PALE KINGS by Micah Yongo (Book Review)
In Pale Kings, Micah Yongo picks up from the cliffhanger ending to Lost Gods with Neythan and his miscellaneous collection of friends heading south in search of answers.
The story continues to grow like Neythan’s own blood tree; that initial single slender sapling of a tale of betrayal has grown into a towering epic, spreading cavernous branches of conflict and tension that cast a shadow across the whole of the rich world Yongo has imagined.
I felt we saw less of Neythan here – his importance, already established, needs less frequent reaffirming, though he still tops and tails the book. However, we get to enjoy Yongo’s focus on other characters, including one very new to the reader. In the interest of avoiding spoilers I will say simply that he reminds me of elements of Mark Lawrence’s Jorg from the Broken Empire and Anna Smith Spark’s Marith from the Empires of Dust. There is fascination in his callousness, a gritty realism in his companionship of felons and a hypnotic horror in his ability to call on the supernatural. A strong, fresh branch to the spreading tale indeed, and one that threatens to take it over entirely.
As before, Yongo’s writing flows and draws the reader into his world. There are many lines that made me smile, although one that rang especially true for me may owe much to my current Belfast home as I read of an involuntary expatriate in the north Kivite complaining, “And you people call five days without rain, summer.”
The plot elements twist with characteristic sharpness as we follow the protagonists into a variety of temples and palaces, nothing ever being quite what it seems. In Hanesda, Sharifa and queen mother, Chalise, plays a long and convoluted game that her son Sharif Sidon struggles to comprehend, still less control. Chalise’s pull on the strings of power echoes the artistry of a matriarch from Robert Graves “I, Claudius” – not quite as devious perhaps as Livia, but certainly more discreet than Messalina. Elsewhere, Neythan hunts for truth in a labyrinthine world of intrigue and old stale secrets as complex and surprising as any woven by John Le Carre.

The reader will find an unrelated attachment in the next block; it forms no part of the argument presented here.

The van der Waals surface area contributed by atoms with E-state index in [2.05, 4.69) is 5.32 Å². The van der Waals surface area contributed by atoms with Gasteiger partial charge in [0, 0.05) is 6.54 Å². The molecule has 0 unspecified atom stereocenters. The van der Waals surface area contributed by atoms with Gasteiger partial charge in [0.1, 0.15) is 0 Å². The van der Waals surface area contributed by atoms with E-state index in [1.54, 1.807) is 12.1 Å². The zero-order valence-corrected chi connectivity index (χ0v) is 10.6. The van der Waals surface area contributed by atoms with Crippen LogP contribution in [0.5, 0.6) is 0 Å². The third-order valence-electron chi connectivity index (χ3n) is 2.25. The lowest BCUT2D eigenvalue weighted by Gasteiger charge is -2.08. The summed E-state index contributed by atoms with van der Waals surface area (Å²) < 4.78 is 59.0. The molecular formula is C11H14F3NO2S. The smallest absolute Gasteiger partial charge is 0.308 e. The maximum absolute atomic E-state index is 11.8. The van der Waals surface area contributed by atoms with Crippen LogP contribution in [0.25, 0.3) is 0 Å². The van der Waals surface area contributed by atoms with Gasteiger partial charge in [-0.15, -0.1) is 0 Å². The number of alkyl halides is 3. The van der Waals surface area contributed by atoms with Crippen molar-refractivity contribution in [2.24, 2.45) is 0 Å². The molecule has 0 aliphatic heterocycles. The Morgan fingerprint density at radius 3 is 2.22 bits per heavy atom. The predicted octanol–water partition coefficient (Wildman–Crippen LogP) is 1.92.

There is much ingenuity in Yongo’s world, not least in his upgrading of the concept of scrolls. Like QR codes outperforming barcodes, Yongo ensures his scrolls contain a wealth of information hidden in the memory of objects. I found that idea particularly appealing as I sometimes find myself wondering what tales the many atoms of our bodies could tell; of the people and animals they had been, of the stars in which they had shone, of the voids they had crossed before they were woven into that unique but fragile pattern we now call ourselves.
There are those fantasy readers for whom magic systems must be understood, catalogued, even supplemented with a handbook, there are others for whom the mystery is the essential core of the magic, without which it is nothing but… but… science? In Pale Kings I found magic more of the mystery than system variety. Yongo builds more on the meaning and uses of the “sha” or spirit of a person or even an object. On the whole, however, I found myself swept through the magic with that pleasantly warm and fuzzy sense of semi-comprehension that one gets after imbibing a few measures of good whisky.
The world of the Pale Kings is stalked by terrors of a human and inhuman kind. At times it reminded me of the persecution suffered by people with albinism – in places where they are hunted and killed for a belief in the magical properties of their blood or bodies. At other times I thought I saw the monstrous multi-toothed and powerfully jawed aliens, sawing their way through any opposition. Powerful images planted by Yongo’s prose.
Neythan remains an intriguing protagonist and his fellow travellers keep him and the story well-grounded, not least in sharp comments they make on his decisions. Neythan and those of his brotherhood of assassins who survived the first book, continue to weave separate paths through the gradual unravelling of their world, like water skiers towed by something greater than themselves, crossing but not meeting – buffeted by waves and clinging on desperate to hold their balance.
Non-standalone second books in trilogies tend to show their characters and story in transition. Some mysteries are solved, new ones are set as the protagonists and antagonists find their way through various adventures and excitements to their starting point for the final act. At times in Pale Kings, Neythan feels in thrall to events rather than the driver of them. However, the journey is never less than entertaining with many more cliffhanger occasions where one is left fearful for a character’s safety or escape. Yongo brings this volume to a tumultuous close with a twist like a knife to the reader’s gut.
There was also one other book Pale Kings reminded me of – albeit somewhat obliquely. Terry Pratchett’s “Small Gods” shares with Pale Kings the notion that the gods of this world are real and hunger to return, however much the Sovereignty might have denied them (or in the god Om’s case, forgotten him). Whether Yongo’s strife-riven pantheon turns up as a tortoise dropped on a high priest’s skull – or in some less obviously physical manifestation – well, I leave the reader to find out.